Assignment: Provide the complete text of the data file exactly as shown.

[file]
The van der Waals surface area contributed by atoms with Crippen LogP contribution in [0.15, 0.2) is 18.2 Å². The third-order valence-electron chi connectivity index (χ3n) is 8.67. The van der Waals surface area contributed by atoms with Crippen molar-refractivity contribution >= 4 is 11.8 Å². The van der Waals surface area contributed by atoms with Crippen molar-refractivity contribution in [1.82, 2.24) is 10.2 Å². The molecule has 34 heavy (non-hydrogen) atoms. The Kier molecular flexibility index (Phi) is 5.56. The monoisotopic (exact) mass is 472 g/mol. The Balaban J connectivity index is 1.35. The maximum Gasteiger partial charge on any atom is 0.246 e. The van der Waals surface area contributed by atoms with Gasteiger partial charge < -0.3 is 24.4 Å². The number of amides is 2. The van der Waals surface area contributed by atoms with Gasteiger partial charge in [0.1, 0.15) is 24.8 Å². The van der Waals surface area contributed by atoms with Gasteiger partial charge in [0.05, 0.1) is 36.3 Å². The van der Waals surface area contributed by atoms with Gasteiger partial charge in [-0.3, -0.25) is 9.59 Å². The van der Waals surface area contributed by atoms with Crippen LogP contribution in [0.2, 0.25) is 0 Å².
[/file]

The van der Waals surface area contributed by atoms with Crippen LogP contribution in [0.15, 0.2) is 18.2 Å². The third-order valence-electron chi connectivity index (χ3n) is 8.67. The van der Waals surface area contributed by atoms with Crippen molar-refractivity contribution >= 4 is 11.8 Å². The van der Waals surface area contributed by atoms with Crippen molar-refractivity contribution in [1.82, 2.24) is 10.2 Å². The molecule has 34 heavy (non-hydrogen) atoms. The Kier molecular flexibility index (Phi) is 5.56. The monoisotopic (exact) mass is 472 g/mol. The Balaban J connectivity index is 1.35. The maximum Gasteiger partial charge on any atom is 0.246 e. The van der Waals surface area contributed by atoms with Gasteiger partial charge < -0.3 is 24.4 Å². The number of amides is 2. The van der Waals surface area contributed by atoms with Gasteiger partial charge in [0.1, 0.15) is 24.8 Å². The van der Waals surface area contributed by atoms with Gasteiger partial charge in [0.05, 0.1) is 36.3 Å². The van der Waals surface area contributed by atoms with Gasteiger partial charge in [-0.3, -0.25) is 9.59 Å². The van der Waals surface area contributed by atoms with Crippen LogP contribution in [0.2, 0.25) is 0 Å².